C16MeImCl and ammonium pyrrolidinedithiocarbamate (APDC) were purchased from Acros Organics (Geel, Belgium) and Merck (Darmstadt, Germany), respectively. The nonionic surfactant Triton X-114 (Sigma, St. Loius, MO, USA) was used without further purification. A 1.0% (v/v) Triton X-114 stock solution was prepared by dissolving 1.0 mL of Triton X- 114 in distilled water in a 100 mL volumetric flask. A cobalt stock solution was prepared by dissolving appropriate amounts of cobalt nitrate (Sigma-Aldrich, St. Louis, MO, USA) in double-distilled water. Britton-Robinson buffer solutions were used to adjust the pH of the solutions. Vitamin B12 ampoules (Caspian Pharmaceutical Company) and tablets (Health Aid) were purchased from a local drug store.
Absorption spectra were obtained using a SPECORD 250 UV-Visible spectrophotometer (Analytikjena). A pH meter model 827 Metrohm (Herisau, Switzerland) was used to measure and adjust the pH of the solutions. A Julabo thermostated water bath (Seelbach, Germany) model GMBH D-77960 was used to control the temperature. A Hettich Universal 320R centrifuge (Tuttlingen, Germany) was used to facilitate the separation of the extraction phase.
2.3. SAIL-Assisted CPE Procedure
Ten milliliters of cobalt solution (sample or standard) was transferred into a conical-bottom Teflon test tube. Then, 0.3 mL of 0.01 M C16MeImCl solution, 0.9 mL Triton- X114 (1%), and 0.055 mL of 2 × 10-2 mol L-1 APDC solution were added. The pH of the mixture was adjusted to 6.0 by adding 1.0 mL of Britton–Robinson buffer solution. After adding 0.75 mL of 10% (w/v) NaCl to the mixture, it was placed in a water bath at 45°C for 10 min. The phase separation was performed by centrifugation at 3,000 rpm for 10 min. After removing the upper aqueous phase with a syringe, the residue was diluted by adding 0.45 mL of ethanol. The absorbance of this solution was measured against blank at 657 nm.
2.4. Assay Procedure of Cobalt Ions in Real Samples
The contents of three vitamin B12 ampoules were mixed thoroughly. The obtained solution was transferred to a 10.0 mL volumetric flask and diluted to the mark with double distilled water. Before the extraction process, it was necessary to digest the real samples by adding proper reagents such as nitric acid and hydrogen peroxide. Therefore, an appropriate amount of the diluted sample was transferred to a Pyrex beaker. After adding 2.0 mL of nitric acid (1: 1), the mixture was heated on a hot plate to near dryness. After cooling to room temperature, 0.4 mL of concentrated hydrogen peroxide (30%) was added. The resulting solution was diluted up to 10.0 mL with distilled water, and then cobalt ions were extracted and determined as described in the previous section. Alternatively, after milling and mixing three tablets, the resulting homogenized powder was transferred to a 10.0 mL volumetric flask and diluted to the mark with double distilled water. Then, the appropriate amount of the obtained solution was transferred to a Pyrex beaker and treated according to the procedure applied for B12 ampoules.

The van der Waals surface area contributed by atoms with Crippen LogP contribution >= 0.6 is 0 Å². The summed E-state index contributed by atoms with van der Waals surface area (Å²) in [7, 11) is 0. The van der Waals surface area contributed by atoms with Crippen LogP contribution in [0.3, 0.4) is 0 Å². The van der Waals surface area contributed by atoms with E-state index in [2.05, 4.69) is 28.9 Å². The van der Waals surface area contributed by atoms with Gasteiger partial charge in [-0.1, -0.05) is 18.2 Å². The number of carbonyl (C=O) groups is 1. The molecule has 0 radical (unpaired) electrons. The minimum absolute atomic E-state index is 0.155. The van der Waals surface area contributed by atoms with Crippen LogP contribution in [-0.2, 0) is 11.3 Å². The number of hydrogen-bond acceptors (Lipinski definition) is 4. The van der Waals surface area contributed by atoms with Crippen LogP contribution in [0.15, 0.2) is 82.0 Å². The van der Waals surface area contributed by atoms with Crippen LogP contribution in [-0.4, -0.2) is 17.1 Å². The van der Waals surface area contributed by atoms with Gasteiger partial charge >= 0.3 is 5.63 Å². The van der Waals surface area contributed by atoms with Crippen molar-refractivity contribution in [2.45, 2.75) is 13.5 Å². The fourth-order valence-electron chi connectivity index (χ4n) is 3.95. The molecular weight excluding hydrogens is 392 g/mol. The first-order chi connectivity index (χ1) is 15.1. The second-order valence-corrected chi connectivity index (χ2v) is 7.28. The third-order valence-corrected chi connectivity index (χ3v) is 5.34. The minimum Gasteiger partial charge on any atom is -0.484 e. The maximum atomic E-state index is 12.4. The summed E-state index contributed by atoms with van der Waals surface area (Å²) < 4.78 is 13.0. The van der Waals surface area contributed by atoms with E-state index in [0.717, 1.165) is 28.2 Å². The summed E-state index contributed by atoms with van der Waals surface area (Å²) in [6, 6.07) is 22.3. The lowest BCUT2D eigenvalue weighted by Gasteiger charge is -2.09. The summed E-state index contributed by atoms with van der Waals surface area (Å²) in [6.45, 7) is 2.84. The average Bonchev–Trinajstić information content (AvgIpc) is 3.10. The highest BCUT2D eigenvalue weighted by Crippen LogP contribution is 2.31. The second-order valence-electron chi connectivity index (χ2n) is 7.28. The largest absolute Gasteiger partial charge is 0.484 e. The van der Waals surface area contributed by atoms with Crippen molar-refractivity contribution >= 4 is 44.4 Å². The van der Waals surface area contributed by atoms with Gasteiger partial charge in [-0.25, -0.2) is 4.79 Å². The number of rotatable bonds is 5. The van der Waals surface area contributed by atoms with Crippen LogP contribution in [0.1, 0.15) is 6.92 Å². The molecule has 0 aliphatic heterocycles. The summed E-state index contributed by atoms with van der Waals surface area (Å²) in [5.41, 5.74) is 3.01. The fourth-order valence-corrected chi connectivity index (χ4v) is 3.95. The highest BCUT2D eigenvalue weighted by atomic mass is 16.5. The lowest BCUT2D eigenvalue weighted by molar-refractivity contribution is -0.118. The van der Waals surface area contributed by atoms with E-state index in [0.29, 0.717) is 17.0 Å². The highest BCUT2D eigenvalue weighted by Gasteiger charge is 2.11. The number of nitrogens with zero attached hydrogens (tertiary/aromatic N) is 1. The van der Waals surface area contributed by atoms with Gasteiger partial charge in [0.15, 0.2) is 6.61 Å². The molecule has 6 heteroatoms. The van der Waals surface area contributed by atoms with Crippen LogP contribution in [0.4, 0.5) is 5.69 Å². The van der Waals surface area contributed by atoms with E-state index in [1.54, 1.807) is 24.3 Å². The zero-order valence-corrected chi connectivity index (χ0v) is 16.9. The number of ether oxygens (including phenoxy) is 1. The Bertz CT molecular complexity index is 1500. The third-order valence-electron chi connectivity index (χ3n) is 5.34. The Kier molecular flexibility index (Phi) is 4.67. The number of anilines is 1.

3. Results and Discussion
As discussed earlier, the proposed mixed micellar system based on C16MeImCl and Triton-X114 was used for the cloud point extraction and preconcentration of cobalt ions. To transfer the analyte ions into the micellar phase, we would convert the analyte ions to a complex hydrophobic molecule. Thus, APDC as a suitable ligand was used for the complexation of cobalt ions. Considering the absorption spectrum of the cobalt-APDC complex (Figure 1), it was possible to measure the concentration of this ion at about 650 nm (wavelength of maximum absorption of the complex).
For quantitative extraction of cobalt ions by the mixed micellar system, the influences of various parameters affecting the extraction efficiency were primarily investigated using univariate optimization. In addition, a Box-Behnken design (BBD), which is a common response surface methodology (RSM) for experimental design, was used to investigate the effects of the mentioned variables and the probable interaction between them. The BBD always considers three coded levels (-1, 0, +1) for each variable. The number of experiments (N) required for the development of BBD is defined as N = 2k (k - 1) + C0, where k is the number of variables to be tested, and C0 is the number of repetitions at the central point (37). Thus, five factors, including sample pH, amount of C16MeImCl, the concentration of the chelating agent, amount of salt, and volume of Triton X-114 that could affect the extraction efficiency, were chosen according to the preliminary experiments (Table 1). Other parameters such as temperature and extraction time, centrifuging rate, and time were kept constant. According to the above-mentioned equation, for five factors and three center points, 46 experimental runs were planned. Based on the matrix design (Appendix 1), 46 experiments were performed. The procedure used for the tests was the same as explained in section 2.3, using a standard solution of 1 mg L-1 Co ions. The absorbance of the Co-APDC complex at 657 nm was used as the response. The experimental data were processed using Minitab 17 statistical software.